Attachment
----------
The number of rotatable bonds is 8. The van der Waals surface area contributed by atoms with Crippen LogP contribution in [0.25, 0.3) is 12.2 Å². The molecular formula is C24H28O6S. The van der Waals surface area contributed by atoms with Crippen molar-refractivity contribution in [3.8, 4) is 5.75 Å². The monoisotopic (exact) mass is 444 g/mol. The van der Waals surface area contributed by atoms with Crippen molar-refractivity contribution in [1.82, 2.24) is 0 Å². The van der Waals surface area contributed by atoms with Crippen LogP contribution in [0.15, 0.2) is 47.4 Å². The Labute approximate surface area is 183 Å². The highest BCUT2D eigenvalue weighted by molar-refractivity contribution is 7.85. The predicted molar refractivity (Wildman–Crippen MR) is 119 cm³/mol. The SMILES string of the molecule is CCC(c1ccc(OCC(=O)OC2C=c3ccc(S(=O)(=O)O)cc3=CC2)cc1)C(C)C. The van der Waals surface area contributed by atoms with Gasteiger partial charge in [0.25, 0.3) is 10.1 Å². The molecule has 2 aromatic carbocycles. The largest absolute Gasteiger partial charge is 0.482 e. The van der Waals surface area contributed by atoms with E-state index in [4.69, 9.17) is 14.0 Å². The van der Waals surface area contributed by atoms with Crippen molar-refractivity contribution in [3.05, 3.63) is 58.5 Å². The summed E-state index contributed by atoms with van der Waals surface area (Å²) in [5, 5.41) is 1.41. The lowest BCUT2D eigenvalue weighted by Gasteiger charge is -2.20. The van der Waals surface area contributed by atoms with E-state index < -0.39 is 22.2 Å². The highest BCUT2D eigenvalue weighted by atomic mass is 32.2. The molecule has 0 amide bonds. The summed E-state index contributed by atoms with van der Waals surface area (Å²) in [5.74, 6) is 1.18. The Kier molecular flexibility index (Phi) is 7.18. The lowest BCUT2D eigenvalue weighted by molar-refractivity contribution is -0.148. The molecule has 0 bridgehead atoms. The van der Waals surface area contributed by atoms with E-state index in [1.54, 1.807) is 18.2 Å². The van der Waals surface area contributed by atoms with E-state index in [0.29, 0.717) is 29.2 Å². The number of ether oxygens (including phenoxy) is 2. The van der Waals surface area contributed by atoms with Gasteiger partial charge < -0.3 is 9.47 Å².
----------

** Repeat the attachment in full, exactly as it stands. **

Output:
The number of rotatable bonds is 8. The van der Waals surface area contributed by atoms with Crippen LogP contribution in [0.25, 0.3) is 12.2 Å². The molecular formula is C24H28O6S. The van der Waals surface area contributed by atoms with Crippen molar-refractivity contribution in [3.8, 4) is 5.75 Å². The monoisotopic (exact) mass is 444 g/mol. The van der Waals surface area contributed by atoms with Crippen molar-refractivity contribution in [1.82, 2.24) is 0 Å². The van der Waals surface area contributed by atoms with Crippen LogP contribution in [0.15, 0.2) is 47.4 Å². The Labute approximate surface area is 183 Å². The highest BCUT2D eigenvalue weighted by molar-refractivity contribution is 7.85. The predicted molar refractivity (Wildman–Crippen MR) is 119 cm³/mol. The SMILES string of the molecule is CCC(c1ccc(OCC(=O)OC2C=c3ccc(S(=O)(=O)O)cc3=CC2)cc1)C(C)C. The van der Waals surface area contributed by atoms with Gasteiger partial charge in [0.25, 0.3) is 10.1 Å². The molecule has 2 aromatic carbocycles. The largest absolute Gasteiger partial charge is 0.482 e. The van der Waals surface area contributed by atoms with E-state index in [4.69, 9.17) is 14.0 Å². The van der Waals surface area contributed by atoms with Crippen molar-refractivity contribution in [3.05, 3.63) is 58.5 Å². The summed E-state index contributed by atoms with van der Waals surface area (Å²) in [5, 5.41) is 1.41. The lowest BCUT2D eigenvalue weighted by Gasteiger charge is -2.20. The van der Waals surface area contributed by atoms with E-state index < -0.39 is 22.2 Å². The highest BCUT2D eigenvalue weighted by atomic mass is 32.2. The molecule has 0 amide bonds. The summed E-state index contributed by atoms with van der Waals surface area (Å²) in [5.74, 6) is 1.18. The Kier molecular flexibility index (Phi) is 7.18. The lowest BCUT2D eigenvalue weighted by molar-refractivity contribution is -0.148. The molecule has 0 bridgehead atoms. The van der Waals surface area contributed by atoms with E-state index in [1.54, 1.807) is 18.2 Å². The van der Waals surface area contributed by atoms with E-state index in [0.29, 0.717) is 29.2 Å². The number of ether oxygens (including phenoxy) is 2. The van der Waals surface area contributed by atoms with Gasteiger partial charge < -0.3 is 9.47 Å².